Skip to main content

Terrorism Act

Volume 455: debated on Monday 8 January 2007

To ask the Secretary of State for the Home Department how many of the individuals detained for a period of (a) 27 and (b) 28 days under the Terrorism Act 2006 after 8 August 2006 were subsequently charged with a criminal offence under the Act. (108822)

The maximum period of detention pre-charge was extended to 28 days with effect from 25 July 2006. Statistics compiled from police records show that from this date to 30 September 2006, six individuals were held for 27 to 28 days. Of these, three were charged under the Terrorism Act 2006 and three were released without charge.

To ask the Secretary of State for the Home Department how many people have been detained in connection with terrorism-related inquiries and then released since the Terrorism Act 2006 came into effect; for how many days each of those detainees were held in detention; and how many of those detainees the police would have wished to detain for a period longer than 28 days while they continued their inquiries. (109771)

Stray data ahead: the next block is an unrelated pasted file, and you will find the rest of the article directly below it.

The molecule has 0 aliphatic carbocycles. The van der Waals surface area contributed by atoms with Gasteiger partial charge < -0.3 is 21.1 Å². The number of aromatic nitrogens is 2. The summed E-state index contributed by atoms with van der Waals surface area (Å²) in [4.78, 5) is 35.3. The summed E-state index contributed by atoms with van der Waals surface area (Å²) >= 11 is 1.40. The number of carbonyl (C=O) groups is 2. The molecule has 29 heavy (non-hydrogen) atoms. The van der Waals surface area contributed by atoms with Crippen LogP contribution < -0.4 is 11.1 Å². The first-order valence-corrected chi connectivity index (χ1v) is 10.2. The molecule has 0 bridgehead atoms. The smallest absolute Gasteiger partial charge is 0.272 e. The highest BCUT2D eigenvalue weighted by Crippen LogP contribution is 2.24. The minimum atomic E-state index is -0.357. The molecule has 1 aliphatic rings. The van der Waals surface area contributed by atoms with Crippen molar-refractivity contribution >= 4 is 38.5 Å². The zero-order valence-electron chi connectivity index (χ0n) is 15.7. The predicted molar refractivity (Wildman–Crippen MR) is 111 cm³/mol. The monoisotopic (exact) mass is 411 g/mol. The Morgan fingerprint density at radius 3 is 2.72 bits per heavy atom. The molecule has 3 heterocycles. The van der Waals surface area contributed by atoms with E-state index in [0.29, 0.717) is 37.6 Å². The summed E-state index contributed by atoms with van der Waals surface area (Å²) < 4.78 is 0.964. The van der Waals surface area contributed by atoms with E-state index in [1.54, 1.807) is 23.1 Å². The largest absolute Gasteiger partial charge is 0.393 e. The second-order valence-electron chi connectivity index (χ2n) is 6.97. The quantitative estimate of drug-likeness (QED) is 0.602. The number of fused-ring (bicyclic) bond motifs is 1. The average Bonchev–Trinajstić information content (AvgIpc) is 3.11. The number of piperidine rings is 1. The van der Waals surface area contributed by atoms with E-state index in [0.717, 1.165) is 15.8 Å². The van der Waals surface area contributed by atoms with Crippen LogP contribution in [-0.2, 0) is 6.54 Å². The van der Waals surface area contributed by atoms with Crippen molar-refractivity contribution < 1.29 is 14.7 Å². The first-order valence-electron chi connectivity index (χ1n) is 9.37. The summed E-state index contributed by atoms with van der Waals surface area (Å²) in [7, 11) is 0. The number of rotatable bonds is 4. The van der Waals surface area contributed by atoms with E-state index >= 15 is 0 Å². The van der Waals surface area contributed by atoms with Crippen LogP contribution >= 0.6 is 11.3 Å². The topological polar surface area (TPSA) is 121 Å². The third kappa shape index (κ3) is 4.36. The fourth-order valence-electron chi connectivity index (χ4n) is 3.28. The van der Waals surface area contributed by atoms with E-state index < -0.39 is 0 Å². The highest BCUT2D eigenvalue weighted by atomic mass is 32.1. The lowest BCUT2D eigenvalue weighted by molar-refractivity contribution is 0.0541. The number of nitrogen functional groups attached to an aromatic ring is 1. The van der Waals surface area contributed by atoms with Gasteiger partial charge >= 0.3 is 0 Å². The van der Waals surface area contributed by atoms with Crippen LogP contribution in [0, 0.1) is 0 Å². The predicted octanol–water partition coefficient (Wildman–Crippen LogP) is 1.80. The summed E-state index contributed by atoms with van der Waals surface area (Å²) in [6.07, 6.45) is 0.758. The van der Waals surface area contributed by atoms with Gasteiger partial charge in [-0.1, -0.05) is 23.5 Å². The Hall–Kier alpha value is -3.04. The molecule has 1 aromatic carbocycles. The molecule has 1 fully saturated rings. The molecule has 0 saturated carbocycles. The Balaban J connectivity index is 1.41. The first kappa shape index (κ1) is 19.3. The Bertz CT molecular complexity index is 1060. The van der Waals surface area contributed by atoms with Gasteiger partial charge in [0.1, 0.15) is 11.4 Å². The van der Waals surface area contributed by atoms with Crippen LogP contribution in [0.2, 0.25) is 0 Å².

[holding answer 19 December 2006]: The maximum period of detention pre-charge was extended to 28 days by the Terrorism Act 2006 which came into effect on 25 July 2006. Statistics compiled from police records show that 10 people have been held for a period over 14 days. Of those 10 individuals one was held for 14-15 days, three were held for 19-20 days and six were held for 27-28 days.

The Home Office will not comment on the number of detainees that the police may have wished to detain for longer than 28 days. This is an operational matter for the police service.

To ask the Secretary of State for the Home Department whether he plans to review the proscription under the Terrorism Act 2000 of the People’s Mojahedin Organisation of Iran (Mojahedin-e Khalk) in the light of the judgment of the European Court of Justice in case T-228/02. (109775)

The Court of First Instance did not rule on the substantive question as to whether People Mojahedin Organisation of Iran is a terrorist group; its judgement was on EU procedures, and as such has no effect on the UK’s domestic proscription arrangements